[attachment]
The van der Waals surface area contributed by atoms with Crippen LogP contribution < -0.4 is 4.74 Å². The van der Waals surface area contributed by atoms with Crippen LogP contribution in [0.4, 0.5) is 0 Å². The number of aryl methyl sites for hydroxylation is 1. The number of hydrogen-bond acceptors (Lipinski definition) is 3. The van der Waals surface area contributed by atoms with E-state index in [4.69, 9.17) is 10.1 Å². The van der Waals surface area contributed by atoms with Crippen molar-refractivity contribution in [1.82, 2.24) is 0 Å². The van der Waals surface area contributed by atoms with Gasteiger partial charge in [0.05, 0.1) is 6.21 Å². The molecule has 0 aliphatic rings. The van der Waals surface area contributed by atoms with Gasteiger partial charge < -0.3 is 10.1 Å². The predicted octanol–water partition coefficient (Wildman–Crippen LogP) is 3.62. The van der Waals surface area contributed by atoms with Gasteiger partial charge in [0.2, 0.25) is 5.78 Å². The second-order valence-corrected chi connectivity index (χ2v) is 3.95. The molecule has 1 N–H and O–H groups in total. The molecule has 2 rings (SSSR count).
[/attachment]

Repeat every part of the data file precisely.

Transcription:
The van der Waals surface area contributed by atoms with Crippen LogP contribution < -0.4 is 4.74 Å². The van der Waals surface area contributed by atoms with Crippen LogP contribution in [0.4, 0.5) is 0 Å². The number of aryl methyl sites for hydroxylation is 1. The number of hydrogen-bond acceptors (Lipinski definition) is 3. The van der Waals surface area contributed by atoms with E-state index in [4.69, 9.17) is 10.1 Å². The van der Waals surface area contributed by atoms with Crippen molar-refractivity contribution in [1.82, 2.24) is 0 Å². The van der Waals surface area contributed by atoms with Gasteiger partial charge in [0.05, 0.1) is 6.21 Å². The molecule has 0 aliphatic rings. The van der Waals surface area contributed by atoms with Gasteiger partial charge < -0.3 is 10.1 Å². The predicted octanol–water partition coefficient (Wildman–Crippen LogP) is 3.62. The van der Waals surface area contributed by atoms with Gasteiger partial charge in [0.2, 0.25) is 5.78 Å². The second-order valence-corrected chi connectivity index (χ2v) is 3.95. The molecule has 1 N–H and O–H groups in total. The molecule has 2 rings (SSSR count).